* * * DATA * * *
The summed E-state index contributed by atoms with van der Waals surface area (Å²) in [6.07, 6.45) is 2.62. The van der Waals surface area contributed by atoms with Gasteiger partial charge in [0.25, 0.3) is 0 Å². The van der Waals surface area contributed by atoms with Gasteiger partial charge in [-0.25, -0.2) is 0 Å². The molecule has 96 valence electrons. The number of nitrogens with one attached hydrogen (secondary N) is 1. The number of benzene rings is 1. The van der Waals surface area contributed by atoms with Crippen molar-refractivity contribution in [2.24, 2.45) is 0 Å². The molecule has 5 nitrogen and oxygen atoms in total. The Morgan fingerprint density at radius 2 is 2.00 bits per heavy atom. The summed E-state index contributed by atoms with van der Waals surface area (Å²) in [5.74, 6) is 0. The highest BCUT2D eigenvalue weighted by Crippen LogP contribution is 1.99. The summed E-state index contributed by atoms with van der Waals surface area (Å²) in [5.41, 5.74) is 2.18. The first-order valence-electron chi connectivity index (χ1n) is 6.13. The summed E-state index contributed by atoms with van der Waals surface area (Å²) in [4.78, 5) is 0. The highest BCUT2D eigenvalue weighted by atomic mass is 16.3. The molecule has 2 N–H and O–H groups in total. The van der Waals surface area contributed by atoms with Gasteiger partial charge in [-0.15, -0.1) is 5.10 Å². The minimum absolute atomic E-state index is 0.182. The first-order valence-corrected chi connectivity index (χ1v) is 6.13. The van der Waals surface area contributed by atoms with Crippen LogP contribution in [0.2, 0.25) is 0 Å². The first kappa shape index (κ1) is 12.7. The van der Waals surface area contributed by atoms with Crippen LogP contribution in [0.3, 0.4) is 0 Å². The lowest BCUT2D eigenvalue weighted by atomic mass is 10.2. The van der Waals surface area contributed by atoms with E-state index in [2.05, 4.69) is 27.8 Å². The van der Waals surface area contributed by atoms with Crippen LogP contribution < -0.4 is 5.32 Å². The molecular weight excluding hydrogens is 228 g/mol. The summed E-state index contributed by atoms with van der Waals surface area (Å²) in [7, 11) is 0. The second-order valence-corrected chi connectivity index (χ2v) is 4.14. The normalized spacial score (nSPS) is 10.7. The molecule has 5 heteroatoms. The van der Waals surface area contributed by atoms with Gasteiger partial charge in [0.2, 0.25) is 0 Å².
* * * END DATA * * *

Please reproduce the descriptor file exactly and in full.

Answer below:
The summed E-state index contributed by atoms with van der Waals surface area (Å²) in [6.07, 6.45) is 2.62. The van der Waals surface area contributed by atoms with Gasteiger partial charge in [0.25, 0.3) is 0 Å². The van der Waals surface area contributed by atoms with Gasteiger partial charge in [-0.25, -0.2) is 0 Å². The molecule has 96 valence electrons. The number of nitrogens with one attached hydrogen (secondary N) is 1. The number of benzene rings is 1. The van der Waals surface area contributed by atoms with Crippen molar-refractivity contribution in [2.24, 2.45) is 0 Å². The molecule has 5 nitrogen and oxygen atoms in total. The Morgan fingerprint density at radius 2 is 2.00 bits per heavy atom. The summed E-state index contributed by atoms with van der Waals surface area (Å²) in [5.74, 6) is 0. The highest BCUT2D eigenvalue weighted by Crippen LogP contribution is 1.99. The summed E-state index contributed by atoms with van der Waals surface area (Å²) in [5.41, 5.74) is 2.18. The first-order valence-electron chi connectivity index (χ1n) is 6.13. The summed E-state index contributed by atoms with van der Waals surface area (Å²) in [4.78, 5) is 0. The highest BCUT2D eigenvalue weighted by atomic mass is 16.3. The molecule has 2 N–H and O–H groups in total. The van der Waals surface area contributed by atoms with Gasteiger partial charge in [-0.15, -0.1) is 5.10 Å². The minimum absolute atomic E-state index is 0.182. The first-order valence-corrected chi connectivity index (χ1v) is 6.13. The van der Waals surface area contributed by atoms with Crippen LogP contribution in [0.2, 0.25) is 0 Å². The first kappa shape index (κ1) is 12.7. The van der Waals surface area contributed by atoms with Crippen LogP contribution in [0.3, 0.4) is 0 Å². The lowest BCUT2D eigenvalue weighted by atomic mass is 10.2. The van der Waals surface area contributed by atoms with E-state index in [2.05, 4.69) is 27.8 Å². The van der Waals surface area contributed by atoms with Crippen LogP contribution < -0.4 is 5.32 Å². The molecular weight excluding hydrogens is 228 g/mol. The summed E-state index contributed by atoms with van der Waals surface area (Å²) in [7, 11) is 0. The second-order valence-corrected chi connectivity index (χ2v) is 4.14. The normalized spacial score (nSPS) is 10.7. The molecule has 5 heteroatoms. The van der Waals surface area contributed by atoms with Gasteiger partial charge in [0.2, 0.25) is 0 Å².